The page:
Read the facts of the case in Problem 2-51 to become familiar with the fraud involving Koss Corporation. From the Company's October 7, 2009, proxy statement (Def 14A filing with the SEC), we know the following facts about the Company's audit committee. Members, ages, and descriptions of the audit committee members are as follows:
THOMAS L. DOERR 65, has been a director of the Company since 1987. In 1972, Mr. Doerr co-founded Leeson Electric Corporation and served as its President and Chief Executive Officer until 1982. The company manufactures industrial electric motors. In 1983, Mr. Doerr incorporated Doerr Corporation as a holding company for the purpose of acquiring established companies involved in distributing products to industrial and commercial markets. Currently, Mr. Doerr serves as President of Doerr Corporation. Mr. Doerr owns no stock in Koss Corporation, and received $24,000 in cash compensation during 2009 to serve on the audit committee.
LAWRENCES. MATTSON 77, has been a director of the Company since 1978. Mr. Mattson is the retired President of Oster Company, a division of Sunbeam Corporation, which manufactures and sells portable household appliances. Mr. Mattson is the designated audit committee financial expert. Mr. Mattson owns no stock in Koss Corporation, and received $23,000 in cash compensation during 2009 to serve on the audit committee.
THEODORE H. NIXON 57, has been a director of the Company since 2006. Since 1992, Mr. Nixon has been the Chief Executive Officer of D.D. Williamson, which is a manufacturer of caramel coloring used in the food and beverage industries. Mr. Nixon joined D.D. Williamson in 1974 and was promoted to President and Chief Operating Officer in 1982. Mr. Nixon is also a director of the nonprofit Center for Quality of Management. Mr. Nixon owns 2,480 shares of common stock of the Company (less than 1% of outstanding shares), and received $21,000 in cash compensation during 2009 to serve on the audit committee.
JOHN J. STOLLENWERK 69, has been a director of the Company since 1986. Mr. Stollenwerk is the Chairman of the Allen-Edmonds Shoe Corporation, an international manufacturer and retailer of high-quality footwear. He is also a director of Allen-Edmonds Shoe Corporation; Badger Meter, Inc.; U.S. Bancorp; and Northwestern Mutual Life Insurance Company. Mr. Stollenwerk owns 13,551 shares of common stock of the Company (less than 1% of outstanding shares), and received $23,000 in cash compensation during 2009 to serve on the audit committee.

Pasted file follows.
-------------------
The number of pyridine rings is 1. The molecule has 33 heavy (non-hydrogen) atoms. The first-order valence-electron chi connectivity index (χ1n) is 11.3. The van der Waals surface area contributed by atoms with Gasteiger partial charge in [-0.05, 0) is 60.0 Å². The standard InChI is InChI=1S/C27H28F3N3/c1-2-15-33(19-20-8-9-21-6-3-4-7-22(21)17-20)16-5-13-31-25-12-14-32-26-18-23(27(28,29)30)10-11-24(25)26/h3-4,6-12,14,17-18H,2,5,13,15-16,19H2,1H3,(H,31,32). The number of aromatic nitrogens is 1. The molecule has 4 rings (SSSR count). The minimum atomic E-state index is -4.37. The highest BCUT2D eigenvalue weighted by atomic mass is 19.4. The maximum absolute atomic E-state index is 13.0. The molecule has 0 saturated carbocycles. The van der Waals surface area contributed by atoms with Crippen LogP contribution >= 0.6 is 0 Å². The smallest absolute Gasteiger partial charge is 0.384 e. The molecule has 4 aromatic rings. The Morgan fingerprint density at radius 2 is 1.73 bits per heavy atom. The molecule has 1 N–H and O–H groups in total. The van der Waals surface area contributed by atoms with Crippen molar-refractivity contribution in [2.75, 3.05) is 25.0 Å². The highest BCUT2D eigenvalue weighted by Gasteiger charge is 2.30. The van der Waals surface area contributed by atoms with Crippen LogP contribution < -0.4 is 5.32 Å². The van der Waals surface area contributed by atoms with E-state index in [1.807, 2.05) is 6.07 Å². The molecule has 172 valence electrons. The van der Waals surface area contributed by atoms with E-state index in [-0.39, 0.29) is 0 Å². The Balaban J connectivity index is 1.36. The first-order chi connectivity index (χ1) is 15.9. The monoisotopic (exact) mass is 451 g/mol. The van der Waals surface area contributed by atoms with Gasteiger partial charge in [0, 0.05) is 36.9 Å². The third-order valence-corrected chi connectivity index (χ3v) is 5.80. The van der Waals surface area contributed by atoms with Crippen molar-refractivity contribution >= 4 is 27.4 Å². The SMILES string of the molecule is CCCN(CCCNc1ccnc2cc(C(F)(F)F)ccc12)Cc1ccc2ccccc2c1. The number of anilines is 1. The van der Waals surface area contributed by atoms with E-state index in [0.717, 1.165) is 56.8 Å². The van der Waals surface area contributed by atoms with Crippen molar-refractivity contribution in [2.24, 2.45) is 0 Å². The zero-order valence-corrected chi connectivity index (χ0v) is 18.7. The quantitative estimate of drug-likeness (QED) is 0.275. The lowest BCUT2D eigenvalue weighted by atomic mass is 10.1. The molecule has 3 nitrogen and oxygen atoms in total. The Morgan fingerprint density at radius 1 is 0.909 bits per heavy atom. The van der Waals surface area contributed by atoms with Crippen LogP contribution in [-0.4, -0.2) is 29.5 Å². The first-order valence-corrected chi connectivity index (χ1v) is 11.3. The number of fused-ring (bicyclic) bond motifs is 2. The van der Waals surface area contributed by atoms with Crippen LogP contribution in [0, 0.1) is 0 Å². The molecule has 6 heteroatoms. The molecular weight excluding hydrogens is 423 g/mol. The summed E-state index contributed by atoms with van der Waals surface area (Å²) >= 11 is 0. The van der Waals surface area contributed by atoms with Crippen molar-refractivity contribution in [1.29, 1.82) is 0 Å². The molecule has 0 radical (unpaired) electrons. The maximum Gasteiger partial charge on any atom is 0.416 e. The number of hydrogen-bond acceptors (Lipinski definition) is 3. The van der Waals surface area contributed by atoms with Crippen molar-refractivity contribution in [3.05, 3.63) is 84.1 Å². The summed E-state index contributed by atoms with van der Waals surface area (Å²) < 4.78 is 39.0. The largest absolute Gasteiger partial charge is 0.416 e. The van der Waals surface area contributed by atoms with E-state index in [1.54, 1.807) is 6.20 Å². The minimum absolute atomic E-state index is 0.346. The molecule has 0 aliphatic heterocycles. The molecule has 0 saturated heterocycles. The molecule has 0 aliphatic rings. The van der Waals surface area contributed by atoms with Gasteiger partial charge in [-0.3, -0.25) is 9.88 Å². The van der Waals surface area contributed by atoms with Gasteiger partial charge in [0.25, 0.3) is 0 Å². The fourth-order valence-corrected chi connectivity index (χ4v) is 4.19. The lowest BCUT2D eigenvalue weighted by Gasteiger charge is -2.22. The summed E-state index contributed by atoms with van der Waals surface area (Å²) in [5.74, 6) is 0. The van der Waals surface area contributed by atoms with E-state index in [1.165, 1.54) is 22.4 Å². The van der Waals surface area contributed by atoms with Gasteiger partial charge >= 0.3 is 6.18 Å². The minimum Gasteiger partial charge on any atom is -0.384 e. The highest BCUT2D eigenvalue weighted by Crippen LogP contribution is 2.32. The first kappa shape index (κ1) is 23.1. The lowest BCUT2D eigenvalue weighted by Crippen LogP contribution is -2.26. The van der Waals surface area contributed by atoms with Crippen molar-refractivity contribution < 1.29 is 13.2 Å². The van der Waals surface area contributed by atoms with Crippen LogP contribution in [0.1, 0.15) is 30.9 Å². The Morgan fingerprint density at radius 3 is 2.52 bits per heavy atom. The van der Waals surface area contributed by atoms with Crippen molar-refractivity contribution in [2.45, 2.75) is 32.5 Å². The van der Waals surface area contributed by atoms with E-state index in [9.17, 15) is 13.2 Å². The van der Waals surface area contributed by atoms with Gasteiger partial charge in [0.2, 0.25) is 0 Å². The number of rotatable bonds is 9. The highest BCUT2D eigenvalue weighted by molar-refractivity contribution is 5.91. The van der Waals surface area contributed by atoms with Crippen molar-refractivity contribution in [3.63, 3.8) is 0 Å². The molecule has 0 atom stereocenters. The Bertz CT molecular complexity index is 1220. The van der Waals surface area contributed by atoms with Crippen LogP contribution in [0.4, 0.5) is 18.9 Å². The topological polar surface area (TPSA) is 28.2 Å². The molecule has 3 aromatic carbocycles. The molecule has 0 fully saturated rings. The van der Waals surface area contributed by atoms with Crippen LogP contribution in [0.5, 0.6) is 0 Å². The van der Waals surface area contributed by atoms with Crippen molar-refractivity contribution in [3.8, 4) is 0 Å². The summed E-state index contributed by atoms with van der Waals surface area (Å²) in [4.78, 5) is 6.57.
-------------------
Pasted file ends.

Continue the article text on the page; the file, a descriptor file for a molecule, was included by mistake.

● The Audit Committee met three times during the fiscal year ended June 30, 2009. The independent accountants (Grant Thornton LLP) were present at two of these meetings to discuss their audit scope and the results of their audit.
● Koss claims that each member of the Audit Committee is independent as defined in Nasdaq Marketplace Rule 4200.
● The proxy statement describes the responsibilities of the audit committee as follows: "The Audit Committee, among other things, monitors the integrity of the financial reporting process, systems of internal controls, and financial statements and reports of the Company; appoints, compensates, retains, and oversees the Company's independent auditors, including reviewing the qualifications, performance and independence of the independent auditors; reviews and preapproves all audit, attest and review services and permitted nonaudit services; oversees the audit work performed by the Company's internal accounting staff; and oversees the Company's compliance with legal and regulatory requirements. The Audit Committee meets twice a year with the Company's independent accountants to discuss the results of their examinations, their evaluations of the Company's internal controls, and the overall quality of the Company's financial reporting."
a. Does the description of the audit committee members warrant a conclusion that its members appear to be professionally qualified for their positions? Do they meet enough times during the year to accomplish their responsibilities? What additional information might you need to answer this question, and how would the auditor obtain that information?
b. Who was the audit committee financial expert? Do you think that the experiences of this individual as described should ensure that he is truly a financial expert capable of fulfilling his roles in this regard? Why is financial expertise important for audit committee members in general?
c. In your opinion, was the compensation that the audit committee members received for their services adequate?
d. Based on the information that you have learned in Parts a-c of this problem, what weaknesses in the audit committee governance structure existed at Koss Corporation immediately preceding the discovery of fraud?